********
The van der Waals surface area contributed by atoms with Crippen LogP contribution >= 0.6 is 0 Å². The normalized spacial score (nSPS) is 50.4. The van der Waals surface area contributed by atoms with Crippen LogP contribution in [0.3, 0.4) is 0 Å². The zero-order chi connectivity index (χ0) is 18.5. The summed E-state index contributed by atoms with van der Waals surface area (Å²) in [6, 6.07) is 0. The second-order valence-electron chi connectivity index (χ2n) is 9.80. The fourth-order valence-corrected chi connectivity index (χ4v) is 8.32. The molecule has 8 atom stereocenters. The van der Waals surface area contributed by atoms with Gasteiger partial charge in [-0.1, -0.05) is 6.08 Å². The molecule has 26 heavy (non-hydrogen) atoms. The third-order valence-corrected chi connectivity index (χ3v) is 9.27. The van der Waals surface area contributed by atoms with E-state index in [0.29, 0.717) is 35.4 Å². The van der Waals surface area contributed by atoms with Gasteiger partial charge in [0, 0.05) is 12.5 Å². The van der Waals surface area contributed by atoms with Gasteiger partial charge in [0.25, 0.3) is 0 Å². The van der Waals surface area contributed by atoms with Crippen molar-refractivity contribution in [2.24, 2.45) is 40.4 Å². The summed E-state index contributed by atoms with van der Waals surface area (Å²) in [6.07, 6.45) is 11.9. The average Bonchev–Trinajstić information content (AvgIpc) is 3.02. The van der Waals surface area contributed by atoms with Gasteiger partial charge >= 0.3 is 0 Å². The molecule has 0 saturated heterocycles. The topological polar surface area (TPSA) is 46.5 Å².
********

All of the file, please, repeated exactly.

The van der Waals surface area contributed by atoms with Crippen LogP contribution >= 0.6 is 0 Å². The normalized spacial score (nSPS) is 50.4. The van der Waals surface area contributed by atoms with Crippen LogP contribution in [0.3, 0.4) is 0 Å². The zero-order chi connectivity index (χ0) is 18.5. The summed E-state index contributed by atoms with van der Waals surface area (Å²) in [6, 6.07) is 0. The second-order valence-electron chi connectivity index (χ2n) is 9.80. The fourth-order valence-corrected chi connectivity index (χ4v) is 8.32. The molecule has 8 atom stereocenters. The van der Waals surface area contributed by atoms with Gasteiger partial charge in [-0.1, -0.05) is 6.08 Å². The molecule has 26 heavy (non-hydrogen) atoms. The third-order valence-corrected chi connectivity index (χ3v) is 9.27. The van der Waals surface area contributed by atoms with E-state index in [0.29, 0.717) is 35.4 Å². The van der Waals surface area contributed by atoms with Gasteiger partial charge in [0, 0.05) is 12.5 Å². The van der Waals surface area contributed by atoms with Gasteiger partial charge in [0.25, 0.3) is 0 Å². The van der Waals surface area contributed by atoms with Crippen molar-refractivity contribution in [2.24, 2.45) is 40.4 Å². The summed E-state index contributed by atoms with van der Waals surface area (Å²) in [6.07, 6.45) is 11.9. The average Bonchev–Trinajstić information content (AvgIpc) is 3.02. The van der Waals surface area contributed by atoms with Gasteiger partial charge >= 0.3 is 0 Å². The molecule has 0 saturated heterocycles. The topological polar surface area (TPSA) is 46.5 Å².